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(Big) bibliographic data @ ScaDS project meeting - 2015-06-12

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Presentation at Big Data Competence Centre Dresden/Leipzig (ScaDS)

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(Big) bibliographic data @ ScaDS project meeting - 2015-06-12

  1. 1. (Big) Bibliographic Data UB Leipzig & SLUB Dresden ScaDS project meeting, 12.6.2015 Leander Seige, Felix Lohmeier, Ralf Talkenberger
  2. 2. “The library of the 21st century is a data hub.” quoted from an internal strategic paper of Leipzig University Library, 2015
  3. 3. simple bibliographic metadata <metadata> title author isbn publisher year … <resource> books serials newspapers articles ...
  4. 4. <resource> book ● printed books in the library’s shelves ● bought ebooks ● licensed ebooks ● pay-per-use ebooks ● free content ● ebooks to be bought by the library (patron driven acquisition = pda) ● even printed books to be bought by the library (pda too)
  5. 5. <resource> journals ● printed journals in the library’s shelves ● much more licensed electronic journals ○ full text accessible via web interfaces ● do we have article metadata? ● yes: licensed journal articles: 10s of millions per library
  6. 6. <metadata> accessibility information ● where is a ressource? (physical or on the net) ● who is allowed to access this content? (students? faculty? everyone?) ● is it available off-campus? ● did we buy it or is it just licensed? ● may the user copy or print it? ● is the library allowed to store the electronic file? ● may we grant access from wifi connections? ● ...or any combination of these...
  7. 7. <metadata> knowledge bases ● librarians built large knowledge bases to describe resources ● in german speaking countries: GND (Gemeinsame Normdatei) der Deutschen Nationalbibliothek http://www.dnb.de/EN/gnd ● international: http://viaf.org ● provide dbpedia-links to explore the linked data cloud and to enrich library data
  8. 8. <metadata> knowledge bases ● GND (and other national authority files via VIAF) ○ describe Persons, Corporate bodies, Conferences and Events, Geographic Information, Topics, Works and relationships between them ○ form a generic knowledge base, independent from any specific domain ○ provide links to other knowledge bases (dbpedia, geonames...)
  9. 9. resource discovery ● traditional “OPACs” provided access to traditional library resources like printed books, users had to use proprietary vendor drive portals to access electronic ressources ● today, printed materials represent only a small part of library resources ● in contrast: resource discovery systems aim to integrate all resources of a library and present them in one single search interface
  10. 10. Cooperation ● UBL and SLUB joined forces in March 2015 ● Goals: a. Exchange of metadata after processing b. Develop common workflows to avoid “double work” → integrate existing tools finc & d:swarm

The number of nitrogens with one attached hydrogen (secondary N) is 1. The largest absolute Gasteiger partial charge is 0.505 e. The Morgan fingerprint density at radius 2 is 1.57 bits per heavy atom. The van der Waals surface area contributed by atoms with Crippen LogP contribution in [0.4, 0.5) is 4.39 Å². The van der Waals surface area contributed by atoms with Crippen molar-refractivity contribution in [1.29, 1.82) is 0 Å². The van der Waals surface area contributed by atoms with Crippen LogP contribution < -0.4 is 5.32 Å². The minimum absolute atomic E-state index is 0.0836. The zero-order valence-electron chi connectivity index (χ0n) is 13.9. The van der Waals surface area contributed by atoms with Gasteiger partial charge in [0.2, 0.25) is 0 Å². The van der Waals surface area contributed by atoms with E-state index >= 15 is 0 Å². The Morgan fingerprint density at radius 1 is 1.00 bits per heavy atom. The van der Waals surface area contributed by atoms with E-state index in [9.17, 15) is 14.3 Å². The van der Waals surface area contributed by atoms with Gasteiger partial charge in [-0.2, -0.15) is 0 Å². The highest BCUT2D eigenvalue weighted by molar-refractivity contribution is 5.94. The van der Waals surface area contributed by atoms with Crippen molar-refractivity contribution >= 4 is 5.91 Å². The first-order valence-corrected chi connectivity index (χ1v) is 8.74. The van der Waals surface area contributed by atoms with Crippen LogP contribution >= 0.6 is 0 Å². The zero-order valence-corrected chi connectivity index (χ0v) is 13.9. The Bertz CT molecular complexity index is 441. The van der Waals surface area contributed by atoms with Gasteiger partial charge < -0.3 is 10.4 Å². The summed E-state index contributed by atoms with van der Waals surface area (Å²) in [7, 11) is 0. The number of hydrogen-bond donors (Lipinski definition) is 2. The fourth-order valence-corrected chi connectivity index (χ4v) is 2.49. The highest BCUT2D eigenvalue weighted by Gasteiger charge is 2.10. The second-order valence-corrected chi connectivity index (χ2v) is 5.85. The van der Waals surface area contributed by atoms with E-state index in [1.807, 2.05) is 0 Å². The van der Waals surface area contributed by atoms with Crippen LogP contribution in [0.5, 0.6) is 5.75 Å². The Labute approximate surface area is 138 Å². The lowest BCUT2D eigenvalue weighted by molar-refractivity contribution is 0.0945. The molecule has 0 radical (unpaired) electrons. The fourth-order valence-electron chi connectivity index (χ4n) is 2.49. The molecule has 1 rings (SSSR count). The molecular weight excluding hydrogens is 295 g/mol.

11. 11. finc Community ● maintains a large search engine infrastructure ● developed and hosted at Leipzig University Library ● based on Apache Solr und VuFind ● rugged metadata management system, processing millions of data records each day ● integrates more than 50 data sources https://finc.info
  12. 12. finc Community ● provides more than 15 university libraries with resource discovery systems ● offers great potential to design and implement user oriented functions on real world systems, serving thousands of library users in Saxony and beyond, every day ● employs the aggregated index at Leipzig University Library https://finc.info
  13. 13. 10% physical items 90% electronic content on the net aggregated index at Leipzig University Library
  14. 14. aggregated index at Leipzig University Library ● 12 million traditional data records (growing) ● 80 million electronic article data records (growing) ● each records contains 20 data fields 1.8 billion triple (if you triplify it) (without any enrichment data)
  15. 15. Data processing today ● distributed data storage ○ 2 Solr in Leipzig (~12 mio + ~80 mio records) ○ 2 Solr in Dresden (~2 mio + ~2 mio records) ● constraint: each data source is handled separately → difficult to build up relations and deep data integration
  16. 16. d:swarm ● yet another tool…? a. property graph database b. gui for library staff
  17. 17. Tools finc d:swarm focus data normalization data integration and enrichment technology script-based transformations (python, go, ElasticSearch) encapsulates metafacture (open source toolchain for metadata transformation) Property Graph (Neo4j) status Works fine with ~100 mio. records (less than one day) Scability issues (~ 4 mio. records in less than one day)
  18. 18. integrating finc with d:swarm ● enhance data processing regarding ○ authority data linking (NLP) ○ fuzzy deduplication ○ classification ○ relate bibliographic data to places, topics, abstract terms ○ publish machine readable data (linked data) ● create user interfaces to enable system librarians to control metadata processing
  19. 19. Tomorrow: common workflows ● All data flows through both tools (finc + d:swarm) ● Deduplication (in graphDB easier duplication recognition) ● FRBRization (aggregate different physical and formal versions of a work) ● Knowledge graph makes enrichment (authorities, altmetrics data, usage data, …) and analytics easier
  20. 20. Scalability issues ● current implementation of property graph is too slow ● test results with 64GB RAM, SSD, 16 cores ○ 1,2 mio records (flat format): 10 hours for complete workflow (ingest, transformation, export) ○ more complex formats (MARC21) up to 5x statements ● single Neo4j instance, storage and memory issues
  21. 21. d:swarm architecture
  22. 22. Possible solutions? ● “mit Hardware erschlagen” ● Another graphDB, parallelization? ○ ArangoDB: https://www.arangodb.com ○ Apache Giraph: http://giraph.apache.org ○ Blaze Graph: http://blazegraph.com (Wikidata’s choice) ● Gradoop?!